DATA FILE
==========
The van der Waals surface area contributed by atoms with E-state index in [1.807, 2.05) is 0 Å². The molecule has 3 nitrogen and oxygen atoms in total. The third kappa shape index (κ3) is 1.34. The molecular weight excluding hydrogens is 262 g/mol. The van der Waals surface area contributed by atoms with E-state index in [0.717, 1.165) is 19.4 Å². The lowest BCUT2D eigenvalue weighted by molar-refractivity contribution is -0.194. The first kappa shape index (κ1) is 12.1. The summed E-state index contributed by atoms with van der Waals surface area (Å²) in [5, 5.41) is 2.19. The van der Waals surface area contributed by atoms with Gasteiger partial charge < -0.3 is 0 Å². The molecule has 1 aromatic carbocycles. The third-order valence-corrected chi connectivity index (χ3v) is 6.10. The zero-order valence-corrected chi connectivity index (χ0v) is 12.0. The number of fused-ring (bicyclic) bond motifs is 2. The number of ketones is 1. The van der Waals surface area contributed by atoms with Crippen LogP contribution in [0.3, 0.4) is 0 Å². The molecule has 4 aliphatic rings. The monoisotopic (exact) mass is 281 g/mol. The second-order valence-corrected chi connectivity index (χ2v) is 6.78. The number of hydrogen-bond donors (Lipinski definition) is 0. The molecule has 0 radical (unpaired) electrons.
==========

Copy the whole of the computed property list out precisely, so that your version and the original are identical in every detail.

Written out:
The van der Waals surface area contributed by atoms with E-state index in [1.807, 2.05) is 0 Å². The molecule has 3 nitrogen and oxygen atoms in total. The third kappa shape index (κ3) is 1.34. The molecular weight excluding hydrogens is 262 g/mol. The van der Waals surface area contributed by atoms with E-state index in [0.717, 1.165) is 19.4 Å². The lowest BCUT2D eigenvalue weighted by molar-refractivity contribution is -0.194. The first kappa shape index (κ1) is 12.1. The summed E-state index contributed by atoms with van der Waals surface area (Å²) in [5, 5.41) is 2.19. The van der Waals surface area contributed by atoms with Gasteiger partial charge < -0.3 is 0 Å². The molecule has 1 aromatic carbocycles. The third-order valence-corrected chi connectivity index (χ3v) is 6.10. The zero-order valence-corrected chi connectivity index (χ0v) is 12.0. The number of fused-ring (bicyclic) bond motifs is 2. The number of ketones is 1. The van der Waals surface area contributed by atoms with Crippen LogP contribution in [0.3, 0.4) is 0 Å². The molecule has 4 aliphatic rings. The monoisotopic (exact) mass is 281 g/mol. The second-order valence-corrected chi connectivity index (χ2v) is 6.78. The number of hydrogen-bond donors (Lipinski definition) is 0. The molecule has 0 radical (unpaired) electrons.